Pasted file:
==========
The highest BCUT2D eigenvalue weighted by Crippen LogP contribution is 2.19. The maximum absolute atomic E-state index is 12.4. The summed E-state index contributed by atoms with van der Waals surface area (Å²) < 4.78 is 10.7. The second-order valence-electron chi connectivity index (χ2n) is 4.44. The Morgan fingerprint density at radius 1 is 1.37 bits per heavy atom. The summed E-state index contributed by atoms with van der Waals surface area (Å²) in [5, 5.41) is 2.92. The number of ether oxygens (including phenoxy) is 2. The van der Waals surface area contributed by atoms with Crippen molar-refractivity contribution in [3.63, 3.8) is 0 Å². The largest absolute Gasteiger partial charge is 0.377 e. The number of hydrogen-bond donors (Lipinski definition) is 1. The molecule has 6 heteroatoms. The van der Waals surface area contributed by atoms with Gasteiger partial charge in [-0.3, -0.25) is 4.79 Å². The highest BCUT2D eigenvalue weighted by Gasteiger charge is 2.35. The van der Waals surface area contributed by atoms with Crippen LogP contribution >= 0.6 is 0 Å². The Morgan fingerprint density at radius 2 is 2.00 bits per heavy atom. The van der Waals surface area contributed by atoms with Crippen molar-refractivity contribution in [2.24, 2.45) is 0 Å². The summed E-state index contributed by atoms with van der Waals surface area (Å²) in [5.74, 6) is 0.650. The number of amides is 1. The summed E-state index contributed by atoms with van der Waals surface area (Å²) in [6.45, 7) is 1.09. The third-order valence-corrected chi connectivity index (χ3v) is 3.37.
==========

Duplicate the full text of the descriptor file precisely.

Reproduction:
The highest BCUT2D eigenvalue weighted by Crippen LogP contribution is 2.19. The maximum absolute atomic E-state index is 12.4. The summed E-state index contributed by atoms with van der Waals surface area (Å²) < 4.78 is 10.7. The second-order valence-electron chi connectivity index (χ2n) is 4.44. The Morgan fingerprint density at radius 1 is 1.37 bits per heavy atom. The summed E-state index contributed by atoms with van der Waals surface area (Å²) in [5, 5.41) is 2.92. The number of ether oxygens (including phenoxy) is 2. The van der Waals surface area contributed by atoms with Crippen molar-refractivity contribution in [3.63, 3.8) is 0 Å². The largest absolute Gasteiger partial charge is 0.377 e. The number of hydrogen-bond donors (Lipinski definition) is 1. The molecule has 6 heteroatoms. The van der Waals surface area contributed by atoms with Gasteiger partial charge in [-0.3, -0.25) is 4.79 Å². The highest BCUT2D eigenvalue weighted by Gasteiger charge is 2.35. The van der Waals surface area contributed by atoms with Crippen LogP contribution >= 0.6 is 0 Å². The Morgan fingerprint density at radius 2 is 2.00 bits per heavy atom. The van der Waals surface area contributed by atoms with Crippen molar-refractivity contribution in [2.24, 2.45) is 0 Å². The summed E-state index contributed by atoms with van der Waals surface area (Å²) in [5.74, 6) is 0.650. The number of amides is 1. The summed E-state index contributed by atoms with van der Waals surface area (Å²) in [6.45, 7) is 1.09. The third-order valence-corrected chi connectivity index (χ3v) is 3.37.